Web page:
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Dan Jones wrote:

> Adam Walker wrote:
>
> >Does anyone know where the first "S" in despues comes from?  The VL
> >original was supposedly depost or depositus giving French depuis,
> >Portuguese depois, Italian dopo and Rumanian dupa.   Only Spanish has this
> >extra "s".  Is there any identifiable historical reason or was it just
> >Spanish whimsy.
>
> According to Ralph Penny's "History of the Spanish Language", "despues" is
> from the latin "de ex post". Mediaeval Spanish used "des" (< "de ex") as a
> variant of "de" (< "de"), but today only the latter survives, except in
> fossilised expressions such as des allí, desde, despues etc. It's also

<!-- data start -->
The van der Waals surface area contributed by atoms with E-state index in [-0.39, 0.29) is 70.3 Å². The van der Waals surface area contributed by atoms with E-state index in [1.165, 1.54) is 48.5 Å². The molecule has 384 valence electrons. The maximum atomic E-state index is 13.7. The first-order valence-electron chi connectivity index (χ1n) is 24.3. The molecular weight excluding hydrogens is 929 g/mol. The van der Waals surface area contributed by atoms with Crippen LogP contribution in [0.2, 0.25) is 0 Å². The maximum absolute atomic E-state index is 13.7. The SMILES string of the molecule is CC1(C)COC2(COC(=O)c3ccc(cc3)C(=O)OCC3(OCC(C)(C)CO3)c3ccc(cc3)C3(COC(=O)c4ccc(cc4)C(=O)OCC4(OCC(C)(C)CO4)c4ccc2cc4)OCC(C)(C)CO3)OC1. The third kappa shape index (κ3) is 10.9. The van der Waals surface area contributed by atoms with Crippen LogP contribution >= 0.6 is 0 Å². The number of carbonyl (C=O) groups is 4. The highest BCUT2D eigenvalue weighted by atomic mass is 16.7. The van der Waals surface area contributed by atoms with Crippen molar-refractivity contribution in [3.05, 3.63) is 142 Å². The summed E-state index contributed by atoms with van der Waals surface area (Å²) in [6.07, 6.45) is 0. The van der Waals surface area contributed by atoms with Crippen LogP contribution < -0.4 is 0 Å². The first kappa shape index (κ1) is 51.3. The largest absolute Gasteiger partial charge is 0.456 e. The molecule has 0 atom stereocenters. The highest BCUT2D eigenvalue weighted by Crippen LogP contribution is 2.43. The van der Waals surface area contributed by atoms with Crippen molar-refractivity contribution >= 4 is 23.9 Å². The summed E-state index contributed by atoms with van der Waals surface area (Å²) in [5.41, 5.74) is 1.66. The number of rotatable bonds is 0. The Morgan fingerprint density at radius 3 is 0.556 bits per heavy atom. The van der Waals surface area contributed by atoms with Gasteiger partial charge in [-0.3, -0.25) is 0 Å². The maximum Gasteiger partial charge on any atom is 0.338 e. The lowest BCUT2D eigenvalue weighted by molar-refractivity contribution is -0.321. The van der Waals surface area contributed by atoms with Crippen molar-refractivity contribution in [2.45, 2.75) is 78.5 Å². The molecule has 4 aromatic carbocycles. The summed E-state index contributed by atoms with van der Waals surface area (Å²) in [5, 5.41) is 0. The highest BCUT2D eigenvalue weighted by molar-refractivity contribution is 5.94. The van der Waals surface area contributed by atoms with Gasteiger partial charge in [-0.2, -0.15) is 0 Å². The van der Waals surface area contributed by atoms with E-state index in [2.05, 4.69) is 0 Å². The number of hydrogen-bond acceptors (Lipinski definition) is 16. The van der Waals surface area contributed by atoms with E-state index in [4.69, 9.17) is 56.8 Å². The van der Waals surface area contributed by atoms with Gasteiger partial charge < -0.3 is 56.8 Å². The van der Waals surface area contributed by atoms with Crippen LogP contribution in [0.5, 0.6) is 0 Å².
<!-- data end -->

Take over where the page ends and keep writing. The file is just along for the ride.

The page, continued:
> worth noting that the variant "depues" (without the first <s>) was used in
> Mediaeval Spanish and is still current in several dialects.
>

This from

Breve Diccionario Etimológico de la Lengua Castellana

PUES, h. 1140. Del lat. POST 'despues',  'detrás', que en la baja época tomó
el valor de POSTQUAM 'después', 'puesto que'.
cpt.  Después, h. 1140; parece ser alteración del antiguo depués, SS XI-XIII
(por influjo de desque, empleado con el mismo valor), procedente del lat. vg. DE
POST íd.

Desque is a contraction of desde que; desde is the old preposition des de; and
des is from lat. de ex


David Barrow